Robotic therapy

One can say that robotic therapy is an emerging field because robots aiding the recovery process aren’t an often seen sight yet. However, the idea seems pretty promising particularly because we can make robots specifically suited for the task at hand.

As far as I'm aware, there are two directions in robotic therapy. The first direction is to make robots that could be used the same way animals are used in animal therapy. The second direction is to design robots specifically tailored for specific treatments that can then be used by qualified doctors as tools.

While it is proven that animal therapy is successful, there are places and situations where it can't be used. It doesn't matter how well trained animals are they still can be hard to predict at some situations. Also issues regarding hygiene, allergies and others can arise.


A picture by Ms. President, released under a Creative Commons license.

PARO is a robotic baby-seal designed specifically to be used in robotic therapy. The design started in 1993 but it was shown to general public in year 2001. The robot responds to petting and can express different moods.

It is said that a baby-seal rather than a dog or a cat was chosen as a prototype because people are not familiar with these animals. This means that people don't have an opinion on how a baby seal should act or feel like. In case of familiar animals, people can be disappointed when they discover that the robot does not feel like a real thing.

Although people probably have seen baby seals on TV they are not familiar with the way they act. So, when encountering a robotic one no prejudice can disrupt the feeling of something cute, fuzzy and alive if the level of artificial intelligence is high enough.It is proven that this approach works good enough. When people encounter the PARO they tend to pet it, talk with it and do other things they would normally do if a live animal was presented to them. This way the animal therapy can be applied without the negative issues associated with it.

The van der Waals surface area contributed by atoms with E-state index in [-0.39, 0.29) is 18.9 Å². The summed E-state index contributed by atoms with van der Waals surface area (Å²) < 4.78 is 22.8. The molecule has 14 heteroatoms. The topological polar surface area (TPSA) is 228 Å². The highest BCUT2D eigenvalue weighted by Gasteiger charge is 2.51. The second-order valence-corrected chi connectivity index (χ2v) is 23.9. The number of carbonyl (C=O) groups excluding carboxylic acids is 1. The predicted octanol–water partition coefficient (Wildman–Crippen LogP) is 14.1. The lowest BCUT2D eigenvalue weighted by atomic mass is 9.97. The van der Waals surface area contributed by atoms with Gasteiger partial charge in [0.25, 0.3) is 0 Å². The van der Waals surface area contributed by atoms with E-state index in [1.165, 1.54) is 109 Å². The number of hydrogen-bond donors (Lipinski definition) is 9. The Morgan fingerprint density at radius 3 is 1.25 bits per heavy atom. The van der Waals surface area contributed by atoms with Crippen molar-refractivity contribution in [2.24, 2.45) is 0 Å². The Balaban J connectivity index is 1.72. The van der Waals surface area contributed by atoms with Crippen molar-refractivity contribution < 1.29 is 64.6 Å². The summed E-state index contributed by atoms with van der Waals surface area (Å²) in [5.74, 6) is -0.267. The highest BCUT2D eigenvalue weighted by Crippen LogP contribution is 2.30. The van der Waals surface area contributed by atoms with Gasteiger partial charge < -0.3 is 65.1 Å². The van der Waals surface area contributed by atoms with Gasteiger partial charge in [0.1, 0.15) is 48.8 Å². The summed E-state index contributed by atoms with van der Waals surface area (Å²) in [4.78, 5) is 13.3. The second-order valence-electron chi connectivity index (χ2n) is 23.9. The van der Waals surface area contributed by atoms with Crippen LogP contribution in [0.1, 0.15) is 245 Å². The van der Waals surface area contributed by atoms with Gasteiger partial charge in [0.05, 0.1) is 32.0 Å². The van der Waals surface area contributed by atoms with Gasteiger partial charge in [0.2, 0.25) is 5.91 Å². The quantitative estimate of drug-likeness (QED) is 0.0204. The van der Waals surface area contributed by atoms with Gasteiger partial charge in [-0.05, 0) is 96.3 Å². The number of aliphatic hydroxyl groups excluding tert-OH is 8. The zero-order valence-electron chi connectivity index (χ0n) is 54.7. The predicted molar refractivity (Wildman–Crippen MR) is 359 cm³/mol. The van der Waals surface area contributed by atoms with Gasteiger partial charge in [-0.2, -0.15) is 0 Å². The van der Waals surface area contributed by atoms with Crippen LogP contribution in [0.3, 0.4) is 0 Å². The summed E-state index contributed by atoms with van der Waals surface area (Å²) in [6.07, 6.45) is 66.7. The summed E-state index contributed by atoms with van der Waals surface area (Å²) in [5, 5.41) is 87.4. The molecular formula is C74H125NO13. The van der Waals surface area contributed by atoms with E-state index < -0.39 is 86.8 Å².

Also, I'd like to mention that every PARO is hand-made. The manufacturer states that every one of them has a different face. When called repeatedly in one name they will learn to respond to it. This way every PARO is slightly different than others.



Cosmobot is used for entirely different approach on robotic therapy. In this case robot is not used to substitute an animal. Cosmobot is more like a tool in hands of a doctor. Cosmobot, just like PARO, was designed with therapy in mind.

It is intended to be used by doctors to enhance the therapy of developmentally disabled children aged 5-12 years. It is said that by using a robot the therapy can be made more interesting for a child. This way long term success and achievement of therapy goals is more likely.

One more thing should be noted. CosmoBot is made in a way that enables data collection about the performance of the child. This way the therapist can evaluate how successful the therapy is.

Besides these specifically designed robots, there are some successful attempts to use other robots for therapy purposes. This time the idea is the same as in PARO's case. Robots such as Sony's AIBO or a robotic cat - NeCoRo is tested to be used this way.

Maybe other robots such as WowWee's “alive cub” series' robots that mimic animals can also be used this way. In my opinion, though, some research should be carried out to find out what level of artificial intelligence is needed for a therapy to be successful.

On one hand, a robotic therapy seems like a good idea. Now people that are unable to fully take care of a pet can enjoy the benefits of owning one. Also, robots can be used in environments where pets should not be allowed such as hospitals.

On the other hand, the idea of people bonding emotionally with robots can seem a bit disturbing. Science fiction long ago predicted the problems that could emerge in such cases. However, don't say that you don't have a nickname for your car. Or maybe I'm the only weirdo out there?






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